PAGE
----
By 1500 BC, large dogs became known in Ireland, brought to the land of the ancient Celts by seafaring Greeks. The first mention of the huge dog that would become the Irish Wolfound was found in Roman documents in A.D. 391. The biggest dog breed in the world has changed little since antiquity…
Irish Wolfhound PhotoThe Gaelic name for this gigantic dog is Cu Faoil, a term that describes bravery and steadfastness. Celtic Ireland a thousand years before the Christian era was a difficult and dangerous place. The Celtic clan chieftains needed not only a clever hunting dog, but one that could also courageously fight off wolves that endangered the Celts’ herds of sheep, goats and oxen. As a hunter, the Irish Wolfhound could pull down a full-grown elk; as a herd protector, he was not affraid to face off with a maurading wolf. Wolves became extinct in Ireland in the 18th century; the Irish often gifted foreign aristocrafts with a seven-pack of these giant dogs, thus introducing them to the rest of the world. The Irish famine of 1845 decimated the breed, but it was re-cultivated in 1869 and recognized by the AKC.
This enormous hound is about 32 inches high and can weigh up to 130 pounds. As a sighthound, he looks a bit like a rough-coated Greyhound in build but is much larger. Because of his size and build, he has the strength and endurance to run down and overpower large prey. Despite his size, he is both powerful and graceful with an easy stride and highly-held head.
The most unusual quality of the Irish Wolfhound is that, in spite of his huge, imposing appearance, he is gentle, mild-mannered and well-behaved. He is not an aggressive dog, although his stature will definitely deter an intruding stranger. He’s been described as calm, sensive, affectionate and loyal to his family. He is very good with children and patiently endures their determination to ride upon his long back. He does well with other pets and dogs. For a dog of his size, he is not particularly energetic or playful due to his mellow nature. He’s a fairly good watchdog, but has little protection instinct.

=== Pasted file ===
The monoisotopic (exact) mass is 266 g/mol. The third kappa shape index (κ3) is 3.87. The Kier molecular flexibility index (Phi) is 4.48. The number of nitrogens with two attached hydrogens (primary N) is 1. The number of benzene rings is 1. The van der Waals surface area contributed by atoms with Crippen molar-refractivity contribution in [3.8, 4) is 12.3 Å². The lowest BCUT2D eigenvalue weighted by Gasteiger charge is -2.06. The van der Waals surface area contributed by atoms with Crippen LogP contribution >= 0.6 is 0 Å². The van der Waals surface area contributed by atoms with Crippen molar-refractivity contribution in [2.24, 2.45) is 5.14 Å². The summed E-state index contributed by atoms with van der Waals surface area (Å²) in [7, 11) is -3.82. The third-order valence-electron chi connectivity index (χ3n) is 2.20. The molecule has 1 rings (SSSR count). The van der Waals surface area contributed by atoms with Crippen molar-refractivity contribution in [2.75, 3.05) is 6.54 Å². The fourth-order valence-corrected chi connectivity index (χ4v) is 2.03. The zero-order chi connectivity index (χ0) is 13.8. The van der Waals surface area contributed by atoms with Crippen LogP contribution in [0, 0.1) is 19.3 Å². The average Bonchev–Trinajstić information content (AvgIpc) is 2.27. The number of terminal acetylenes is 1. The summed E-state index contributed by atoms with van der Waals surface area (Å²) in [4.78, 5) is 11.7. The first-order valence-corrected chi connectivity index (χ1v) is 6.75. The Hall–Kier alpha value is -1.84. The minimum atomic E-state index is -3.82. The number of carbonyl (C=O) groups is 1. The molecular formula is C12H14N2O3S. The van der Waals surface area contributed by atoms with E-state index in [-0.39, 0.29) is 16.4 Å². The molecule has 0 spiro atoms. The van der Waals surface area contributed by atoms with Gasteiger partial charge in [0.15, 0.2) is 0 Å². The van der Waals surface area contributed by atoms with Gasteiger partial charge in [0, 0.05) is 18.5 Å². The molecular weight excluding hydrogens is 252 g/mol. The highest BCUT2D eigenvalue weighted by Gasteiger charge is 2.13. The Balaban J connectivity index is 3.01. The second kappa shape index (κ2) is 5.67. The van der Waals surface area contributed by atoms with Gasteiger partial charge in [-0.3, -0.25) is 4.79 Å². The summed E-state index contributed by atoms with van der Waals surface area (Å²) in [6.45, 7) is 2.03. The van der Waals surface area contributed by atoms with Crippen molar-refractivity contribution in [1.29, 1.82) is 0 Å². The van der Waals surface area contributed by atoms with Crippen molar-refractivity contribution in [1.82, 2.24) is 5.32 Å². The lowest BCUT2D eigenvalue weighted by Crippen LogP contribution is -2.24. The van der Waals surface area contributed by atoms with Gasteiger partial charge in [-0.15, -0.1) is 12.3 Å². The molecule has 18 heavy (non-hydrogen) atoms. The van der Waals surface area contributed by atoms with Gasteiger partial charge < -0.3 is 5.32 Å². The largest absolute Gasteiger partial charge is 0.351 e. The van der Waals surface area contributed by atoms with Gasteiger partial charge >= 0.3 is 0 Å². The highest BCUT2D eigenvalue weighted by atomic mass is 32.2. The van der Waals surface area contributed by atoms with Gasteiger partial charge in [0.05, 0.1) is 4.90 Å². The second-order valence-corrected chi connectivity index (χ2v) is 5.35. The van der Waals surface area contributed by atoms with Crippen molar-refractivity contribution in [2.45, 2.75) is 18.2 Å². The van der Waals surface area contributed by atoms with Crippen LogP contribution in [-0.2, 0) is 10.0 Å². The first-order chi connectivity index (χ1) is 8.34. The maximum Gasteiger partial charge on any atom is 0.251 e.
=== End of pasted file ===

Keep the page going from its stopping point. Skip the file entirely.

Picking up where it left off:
Training an Irish Wolfhound is challenging; he is independent and has a stubborn streak that makes him disinterested in obedience training. He’s not recommended for a first-time dog owner, and his mere size makes him unsuitable for apartment or city living. Being a social dog, he does not like to be left alone for long periods; a bored, lonely Wolfhound who becomes destructive can wreck havoc in a household that’s unsuitable for him! Today he is primary used in lure coursing trials, where his great size and long stride makes him a formidable contender. He is often seen at prestigious dog shows, where he always creates a sensation with his gigantic size and sweet disposition. In the right setting with the right owner, the Irish Wolfhound is a wonderful companion dog.
Unfortunately, because of his size he has a short life-span of about seven years. His major medical concerns are gastric tortion, elbow and hip dysplasia, and heart problems. Given his breeding in Ireland’s cold, damp climate, he does well in such environments, but hot, dry climates make him prone to heat stroke. He needs plenty of shade in his domain.
Even in rural environments, why choose such a huge breed? Once you get to know the gentle, loyal, and friendly disposition of the Irish Wolfhound, he is hard to resist!